This is an exciting post for me to write because it is the Garforth Education Blog’s 100th post!


I know you are probably expecting a #phonologicalfriday post, but this week it is a special occasion so I have decided to write something a little different. I have decided to write a post I have been thinking about for a while.


Many of today’s teacher education programs are not producing new teachers that feel confident walking into a classroom ready to teach.  I remember my peers in the teacher education program feeling this way, I have talked to several teachers who have felt this way and there are Facebook Groups for teachers who feel there was something missing from their teacher education program.


I have been reading books, articles, blog posts about education for a long time and there is one thing that has been brought up time and time again, the fact that Teacher Education Programs are not providing prospective teachers with current information about best practices in teaching.


“The fault doesn’t originate with the teacher; they, themselves, have been robbed in their teacher preparation programs where schools of education gladly took their tuition while largely failing to actually equip teachers” – Janet Jones


There are leading researchers that have pointed to Teacher Education Programs not adequately preparing teachers to teach basic skills such as reading and math. For example, Dr. Linda Siegel states:

“Many teachers are not properly instructed in teaching reading and mathematic skills. Often they are not taught the importance of phonics and phonological awareness. “


For a while, I have been thinking about how I would do things differently if Garforth Education were to develop a Teacher Education Program. 


We owe so much to the people who are prepared to dedicate their lives to educating our children, they have some of the most important jobs in the world and it takes special individuals to do this.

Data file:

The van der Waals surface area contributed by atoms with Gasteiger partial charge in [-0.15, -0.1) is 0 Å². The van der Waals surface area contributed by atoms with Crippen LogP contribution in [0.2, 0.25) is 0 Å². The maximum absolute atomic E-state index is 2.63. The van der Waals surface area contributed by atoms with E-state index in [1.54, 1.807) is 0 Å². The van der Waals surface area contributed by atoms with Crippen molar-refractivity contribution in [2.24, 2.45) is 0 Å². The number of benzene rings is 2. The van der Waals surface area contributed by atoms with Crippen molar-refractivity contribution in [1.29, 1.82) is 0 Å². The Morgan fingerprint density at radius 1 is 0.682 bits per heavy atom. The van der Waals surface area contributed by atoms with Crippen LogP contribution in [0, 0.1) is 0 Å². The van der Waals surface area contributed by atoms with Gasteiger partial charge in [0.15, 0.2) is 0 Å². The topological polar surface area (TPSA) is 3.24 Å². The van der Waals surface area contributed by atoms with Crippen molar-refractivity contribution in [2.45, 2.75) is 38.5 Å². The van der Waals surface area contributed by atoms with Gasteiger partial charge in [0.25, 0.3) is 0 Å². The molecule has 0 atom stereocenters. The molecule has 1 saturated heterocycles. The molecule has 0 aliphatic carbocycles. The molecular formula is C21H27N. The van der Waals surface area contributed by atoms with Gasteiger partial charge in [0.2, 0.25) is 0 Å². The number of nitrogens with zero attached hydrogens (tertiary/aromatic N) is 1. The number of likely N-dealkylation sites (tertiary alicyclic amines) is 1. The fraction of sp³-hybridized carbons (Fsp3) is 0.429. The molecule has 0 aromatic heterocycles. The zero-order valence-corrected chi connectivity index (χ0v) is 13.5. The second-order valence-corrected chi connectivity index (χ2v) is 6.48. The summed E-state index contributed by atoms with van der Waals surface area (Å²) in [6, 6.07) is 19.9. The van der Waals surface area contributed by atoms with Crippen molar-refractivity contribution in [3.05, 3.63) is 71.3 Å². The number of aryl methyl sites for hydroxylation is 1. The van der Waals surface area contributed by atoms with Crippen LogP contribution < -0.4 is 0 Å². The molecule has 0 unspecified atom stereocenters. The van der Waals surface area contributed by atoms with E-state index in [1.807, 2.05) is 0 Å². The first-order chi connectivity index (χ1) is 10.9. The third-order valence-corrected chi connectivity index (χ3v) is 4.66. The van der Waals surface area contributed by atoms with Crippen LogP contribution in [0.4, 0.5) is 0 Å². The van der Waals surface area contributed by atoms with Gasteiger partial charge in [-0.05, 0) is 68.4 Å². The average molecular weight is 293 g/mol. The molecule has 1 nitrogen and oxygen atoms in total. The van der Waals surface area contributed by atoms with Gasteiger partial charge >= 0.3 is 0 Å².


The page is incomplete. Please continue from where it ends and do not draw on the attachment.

I think Teacher Education Programs must do everything they can to make sure these future teachers go into their profession confident in the skills they will need to help our future have the skills they need to succeed.


In this post I will discuss the 7 Core Subjects I would include in a Teacher Education Program. These elements would not be enough for a whole teacher education program, but I feel it would better prepare preservice teachers for what they will see in their classroom.


Developmental Stages

This would not be a brief overview of the developmental stages historically taught based on 20th-century psychology; it would be based on current theories around the stages of development based on neuropsychology.


It would include the social and emotional developmental stages so teachers can recognize where their students are currently at and where they should be.  This would help teachers have a better understanding of how they can help students who are weak in an area develop these critical skills that will help them through life.


It would include the developmental stages of reading development. This would allow teachers to have a better understanding of what skills their students need to work on. It would provide them with ways they can check for the different core skills related to reading development. It would help the teacher realize that if the student doesn’t have the prerequisite skills for what they are working on, they would have to go back to establish these skills before working on the new skill.


It would include the developmental stages related to math development. This would help teachers have a better understanding of their own mathematical understanding. It would provide them with ways to measure what skills their students currently have and what areas they need to address in order for the student to reach the grade-level expectations.


Science of Reading

I think Emily Hanford said it best when she said

“The fact that a disproven theory about how reading works is still driving the way many children are taught to read is part of the problem.”


Preservice teachers would get explicit training in the 5 core components of Reading Science. They would learn how to explicitly teach Phonological Awareness, Phonics, Vocabulary, Reading Comprehension, and Reading Fluency.